Nothing makes me feel more at home than playing a Mario game with somebody. This is what I'm into right now: how junk entertainment like NES games from the 80s can worm its way into our brains and hearts, into our art and music. They can become something bigger than computer code on a dusty gray chipboard. If I were still taking theory classes at WWU, I would be preparing to write a paper on how vintage video games affect discourse and aesthetics. Since I'm in an MFA, I'm brainstorming ways to slip this stuff into fiction without it coming off as indulgent, nerd-elitist, or overly referential. It's hard, but, to me at least, it's important.

So it turns out Ashley and I are both dripping with Nostalgia. In that spirit, here's the transcript from one of my favorite scenes in Mad Men, when Don Draper sells the idea of the slide carousel to Kodak.

It’s delicate, but potent…
Teddy told me that in Greek, nostalgia literally means the pain from an old wound.
It’s a twinge in your heart, far more powerful than memory alone.
This device… isn’t a spaceship, it’s a time machine.
It goes backwards, forwards.
It takes us to a place where we ache to go again.
It’s not called the Wheel.
It’s called the Carousel.
It lets us travel the way a child travels.
Around and around and back home again, to a place where we know we are loved.

Bring on the emo comments, Chelsea!

Sunday, September 13, 2009


Albums I've been listening to:

The Turtles - "Twenty Greatest Hits"
Fleet Foxes - "Sun Giant EP"
The Zombies - "Odessy and Oracle"
The Love Lights - "Problems and Solutions" and "Lakes and Ponds EP"
Arcade Fire - "Neon Bible"
The Shins - "Wincing the Night Away"

Here's a link to some Love Lights stuff. I recommend "Evermore" from Lakes and Ponds, and anything from either of the live albums. They played in Bellingham last night, at Boundary Bay, and I would love to have been able to go. I need to catch up with Jeff and con him into sending me some new recordings.

I'm posting this because I have nothing real to post. I'm doing homework, reading a lot, and working at the OCM. Promise I'll update when something exciting happens.

Monday, September 7, 2009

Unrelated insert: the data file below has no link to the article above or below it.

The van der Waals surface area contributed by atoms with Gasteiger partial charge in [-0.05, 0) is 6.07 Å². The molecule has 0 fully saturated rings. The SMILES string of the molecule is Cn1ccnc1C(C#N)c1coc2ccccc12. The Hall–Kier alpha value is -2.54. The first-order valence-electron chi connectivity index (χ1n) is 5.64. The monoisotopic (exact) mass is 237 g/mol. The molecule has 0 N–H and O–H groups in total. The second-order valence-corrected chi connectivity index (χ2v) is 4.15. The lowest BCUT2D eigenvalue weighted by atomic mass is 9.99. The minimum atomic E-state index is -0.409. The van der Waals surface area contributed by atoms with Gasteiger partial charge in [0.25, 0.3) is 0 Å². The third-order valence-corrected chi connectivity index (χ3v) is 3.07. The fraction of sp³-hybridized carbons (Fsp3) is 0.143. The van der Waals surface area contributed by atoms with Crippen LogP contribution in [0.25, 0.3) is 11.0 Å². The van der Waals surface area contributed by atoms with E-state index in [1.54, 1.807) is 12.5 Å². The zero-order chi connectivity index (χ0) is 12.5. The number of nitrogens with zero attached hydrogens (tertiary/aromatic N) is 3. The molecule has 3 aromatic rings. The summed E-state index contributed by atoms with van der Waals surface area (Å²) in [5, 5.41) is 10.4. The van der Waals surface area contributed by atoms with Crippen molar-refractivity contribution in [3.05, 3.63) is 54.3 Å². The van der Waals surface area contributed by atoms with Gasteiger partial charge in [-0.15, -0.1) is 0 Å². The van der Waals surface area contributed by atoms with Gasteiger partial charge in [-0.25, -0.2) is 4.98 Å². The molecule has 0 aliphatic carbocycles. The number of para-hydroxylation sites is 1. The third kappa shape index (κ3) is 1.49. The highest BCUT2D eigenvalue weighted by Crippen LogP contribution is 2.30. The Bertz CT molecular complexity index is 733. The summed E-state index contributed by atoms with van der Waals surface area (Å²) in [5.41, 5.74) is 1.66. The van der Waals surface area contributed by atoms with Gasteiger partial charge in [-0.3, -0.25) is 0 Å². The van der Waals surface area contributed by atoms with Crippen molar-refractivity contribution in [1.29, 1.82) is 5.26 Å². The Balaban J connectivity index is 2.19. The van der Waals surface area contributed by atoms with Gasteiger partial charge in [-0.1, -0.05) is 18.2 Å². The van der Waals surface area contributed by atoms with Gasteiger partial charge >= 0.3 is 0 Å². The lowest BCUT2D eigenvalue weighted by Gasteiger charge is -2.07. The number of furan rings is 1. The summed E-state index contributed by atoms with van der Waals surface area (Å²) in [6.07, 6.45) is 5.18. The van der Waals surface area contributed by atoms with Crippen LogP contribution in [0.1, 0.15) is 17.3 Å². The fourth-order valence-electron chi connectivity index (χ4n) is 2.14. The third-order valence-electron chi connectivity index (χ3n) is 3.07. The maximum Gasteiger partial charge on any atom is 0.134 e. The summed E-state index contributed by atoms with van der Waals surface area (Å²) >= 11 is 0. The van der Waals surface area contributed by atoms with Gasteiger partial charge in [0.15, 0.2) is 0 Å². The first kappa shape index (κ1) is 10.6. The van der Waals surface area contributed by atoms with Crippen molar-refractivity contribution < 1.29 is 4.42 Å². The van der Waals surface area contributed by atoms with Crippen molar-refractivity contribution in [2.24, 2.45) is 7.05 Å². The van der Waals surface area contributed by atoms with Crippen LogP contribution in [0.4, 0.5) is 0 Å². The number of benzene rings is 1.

What am I doing here again?

During a discussion in a fiction workshop at WWU, the topic of making sacrifices for the art came up. The stereotype goes that writers aren't good family people, they have a hard time maintaining friendships, keeping pets and plants alive, etc. But they write. They produce literature. Which was more important. The fact that we were all locked in a room together at eight o'clock at night, tired and hungry and caffeine-depleted, and paying thousands of dollars to be there seemed to say that yes, we were the type of people who were willing to make sacrifices to write. Kenny disagreed. Yes, literature is important, we're all here because we want to write and have to write, but—and this is exactly what he said—“In the end it's just a book.” He would love to spend his life writing, Kenny said, but he would love even more to spend it with his wife and sons and daughter.

Today my brother Gabe and his wife Amanda became parents, and I became an uncle. My mom skyped Ashley and I from the hospital room where my niece Kaylee was born. They are 3100 miles away, in Seattle; I am wondering what the hell I am doing in New Hampshire; and I am thinking about what Kenny said.

Congrats Gabe and Amanda, and happy birthday Kaylee!

Another Quick Update

  • On Saturday night, Ashley and I went to the beginning of the year MFA program party. Lots of cool people here, but Ashley was the only person there from the MA. Matt and Patrick, who hosted the party in their tiny second-story apartment, were gracious hosts and quite entertaining. Matt is from Seattle and he, Ash and I commiserated about the sorry state of mountains and coffee in this state. As much as I love Ashley, it's been just her and me for more than a month--it's nice to talk to new people.